Thoughts on the 2nd Presidential Debate

Posted by on Oct 17, 2012 in Economy, Politics | 23 comments

Wow. That was more fun than the desultory first debate. Both candidates came out swinging. I thought President Obama did a much better job, and not just by showing more energy and more fire. I thought he was more articulate and passionate when describing his vision, and he more clearly laid out the differences between he and Governor Romney. Indeed, I thought we was simply more Presidential. Here’s what I came away from the debate thinking:

I simply can’t listen to Romney drone on any longer about his “Five Point Plan” and his ridiculous boast that he’ll create 12 million jobs in his first four years in office. It’s just too preposterous to be credible. Even less likely is his claim that he can balance the budget in four years while cutting trillions worth of taxes with offsets only in certain entitlements and deductions. The math simply does not work.

Romney attacked Obama for price increases at the gas pump over the past four years. The fact is, as Romney knows all too well, that market forces create prices, not the government. And Obama correctly pointed out that prices were much lower when he took office because of the financial collapse. Shortly before that, prices were equally high.

Romney was absolutely correct when he pointed out that the middle class has been hit by rising prices and falling real incomes. But it simply isn’t possible to eliminate all taxes on interest, dividends and capital gains for the “middle class” (however that’s defined). That was simply pandering. Obama, on the other hand, stuck to his message that he wants to raise taxes on the top income earners to help pay for tax cuts for that nebulous “middle class”. I wish someone would define that group for me. And explain how the middle class is the same in Nebraska as it is in San Francisco. I also wish the President would wake up and realize that increasing taxes on the top earners won’t even make a dent in the deficit. Only broadening the tax base, by increasing jobs, will do that. And raising taxes does nothing to help create jobs.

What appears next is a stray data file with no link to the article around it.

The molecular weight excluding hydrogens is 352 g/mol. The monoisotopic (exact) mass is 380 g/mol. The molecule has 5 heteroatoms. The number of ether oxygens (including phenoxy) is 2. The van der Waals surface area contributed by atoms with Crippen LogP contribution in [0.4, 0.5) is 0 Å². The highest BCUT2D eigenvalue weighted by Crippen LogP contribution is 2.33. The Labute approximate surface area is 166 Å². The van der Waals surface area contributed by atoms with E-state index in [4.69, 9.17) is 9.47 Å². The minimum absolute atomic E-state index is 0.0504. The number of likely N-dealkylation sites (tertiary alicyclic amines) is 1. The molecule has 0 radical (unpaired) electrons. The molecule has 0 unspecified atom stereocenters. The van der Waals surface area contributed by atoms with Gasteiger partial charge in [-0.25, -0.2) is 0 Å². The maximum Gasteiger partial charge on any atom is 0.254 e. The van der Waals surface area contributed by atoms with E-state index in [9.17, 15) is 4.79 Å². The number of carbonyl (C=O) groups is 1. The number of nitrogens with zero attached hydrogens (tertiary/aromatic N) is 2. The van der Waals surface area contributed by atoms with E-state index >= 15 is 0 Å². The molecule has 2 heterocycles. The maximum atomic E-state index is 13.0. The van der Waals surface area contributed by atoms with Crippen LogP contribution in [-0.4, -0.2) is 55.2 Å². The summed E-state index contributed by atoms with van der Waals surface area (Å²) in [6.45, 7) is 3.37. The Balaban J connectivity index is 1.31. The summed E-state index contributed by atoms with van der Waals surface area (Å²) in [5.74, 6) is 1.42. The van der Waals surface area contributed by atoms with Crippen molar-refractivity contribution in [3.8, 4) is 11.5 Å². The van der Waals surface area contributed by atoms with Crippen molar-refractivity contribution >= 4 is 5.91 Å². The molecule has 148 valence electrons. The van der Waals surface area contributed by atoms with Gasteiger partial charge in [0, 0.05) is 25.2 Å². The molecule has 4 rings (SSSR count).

Both candidates evaded clear answers to the questions on women’s pay, immigration and guns because they feared any honest answers might offend their bases. How anyone can morally oppose strict regulations on the sale of automatic weapons is beyond me. Immigration policy is difficult but I believe that it’s in the greater good of the country to welcome productive people to this country and allow them to work. And I think Obama handled the question on Libya forcefully and with just the right amount of indignation.

One topic that was not addressed was the issue of women’s reproductive rights. I hope that this is raised in the final debate as the candidates should be compelled to state clearly their positions on this important issue.

Finally, when asked about his last four years, Obama was clear and concise when detailing each of his accomplishments and the promises he’s kept. Romney was equally cogent in his description of those areas where Obama didn’t keep his promises and where he has “failed”, most importantly with an economy that he grown at an every slower rate over the past three years. That might be the most damning argument against Obama at this point.

Ultimately, I’m not sure this debate will change anyone’s mind about who they’re voting for. I think what it likely did was simply make their positions more clear. And the reality is that much of what happens in the ¬†economy is simply beyond the control of our Chief Executive. Market forces dictate the ebb and flow of the economy, and those forces are not quick to change. So I think we are left to vote on moral, or conscience, issues.

23 Responses to “Thoughts on the 2nd Presidential Debate”

  1. Scott Forcino says: